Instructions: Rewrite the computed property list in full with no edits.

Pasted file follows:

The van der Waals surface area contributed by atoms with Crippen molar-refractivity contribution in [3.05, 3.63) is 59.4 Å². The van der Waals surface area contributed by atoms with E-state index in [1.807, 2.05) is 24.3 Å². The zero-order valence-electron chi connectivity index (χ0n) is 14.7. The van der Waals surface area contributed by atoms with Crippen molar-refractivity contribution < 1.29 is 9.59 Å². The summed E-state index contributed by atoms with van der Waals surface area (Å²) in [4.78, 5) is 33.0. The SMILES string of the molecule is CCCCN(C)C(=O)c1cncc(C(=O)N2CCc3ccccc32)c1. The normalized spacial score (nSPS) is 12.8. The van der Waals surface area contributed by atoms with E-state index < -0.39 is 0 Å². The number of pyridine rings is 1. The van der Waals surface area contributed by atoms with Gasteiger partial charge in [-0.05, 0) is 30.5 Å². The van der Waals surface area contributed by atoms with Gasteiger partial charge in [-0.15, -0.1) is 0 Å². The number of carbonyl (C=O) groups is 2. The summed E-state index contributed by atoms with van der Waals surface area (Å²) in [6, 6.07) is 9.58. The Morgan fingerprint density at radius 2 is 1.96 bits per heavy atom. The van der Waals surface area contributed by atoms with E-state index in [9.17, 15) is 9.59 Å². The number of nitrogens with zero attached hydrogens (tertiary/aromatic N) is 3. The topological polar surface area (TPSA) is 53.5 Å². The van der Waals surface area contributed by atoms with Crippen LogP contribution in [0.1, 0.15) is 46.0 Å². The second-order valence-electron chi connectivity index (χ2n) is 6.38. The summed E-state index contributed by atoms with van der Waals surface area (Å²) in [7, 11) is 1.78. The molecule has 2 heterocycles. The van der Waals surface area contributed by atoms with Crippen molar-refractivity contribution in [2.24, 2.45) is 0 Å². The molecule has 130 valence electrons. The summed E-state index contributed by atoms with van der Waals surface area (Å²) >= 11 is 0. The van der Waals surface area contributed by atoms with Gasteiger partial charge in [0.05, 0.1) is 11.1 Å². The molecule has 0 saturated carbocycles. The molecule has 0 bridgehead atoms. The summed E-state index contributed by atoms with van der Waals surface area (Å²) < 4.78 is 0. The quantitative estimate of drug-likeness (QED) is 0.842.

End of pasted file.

The van der Waals surface area contributed by atoms with Crippen molar-refractivity contribution in [3.05, 3.63) is 59.4 Å². The van der Waals surface area contributed by atoms with E-state index in [1.807, 2.05) is 24.3 Å². The zero-order valence-electron chi connectivity index (χ0n) is 14.7. The van der Waals surface area contributed by atoms with Crippen molar-refractivity contribution < 1.29 is 9.59 Å². The summed E-state index contributed by atoms with van der Waals surface area (Å²) in [4.78, 5) is 33.0. The SMILES string of the molecule is CCCCN(C)C(=O)c1cncc(C(=O)N2CCc3ccccc32)c1. The normalized spacial score (nSPS) is 12.8. The van der Waals surface area contributed by atoms with E-state index < -0.39 is 0 Å². The number of pyridine rings is 1. The van der Waals surface area contributed by atoms with Gasteiger partial charge in [-0.05, 0) is 30.5 Å². The van der Waals surface area contributed by atoms with Gasteiger partial charge in [-0.15, -0.1) is 0 Å². The number of carbonyl (C=O) groups is 2. The summed E-state index contributed by atoms with van der Waals surface area (Å²) in [6, 6.07) is 9.58. The Morgan fingerprint density at radius 2 is 1.96 bits per heavy atom. The van der Waals surface area contributed by atoms with E-state index in [9.17, 15) is 9.59 Å². The number of nitrogens with zero attached hydrogens (tertiary/aromatic N) is 3. The topological polar surface area (TPSA) is 53.5 Å². The van der Waals surface area contributed by atoms with Crippen LogP contribution in [0.1, 0.15) is 46.0 Å². The second-order valence-electron chi connectivity index (χ2n) is 6.38. The summed E-state index contributed by atoms with van der Waals surface area (Å²) in [7, 11) is 1.78. The molecule has 2 heterocycles. The van der Waals surface area contributed by atoms with Crippen molar-refractivity contribution in [2.24, 2.45) is 0 Å². The molecule has 130 valence electrons. The summed E-state index contributed by atoms with van der Waals surface area (Å²) >= 11 is 0. The van der Waals surface area contributed by atoms with Gasteiger partial charge in [0.05, 0.1) is 11.1 Å². The molecule has 0 saturated carbocycles. The molecule has 0 bridgehead atoms. The summed E-state index contributed by atoms with van der Waals surface area (Å²) < 4.78 is 0. The quantitative estimate of drug-likeness (QED) is 0.842.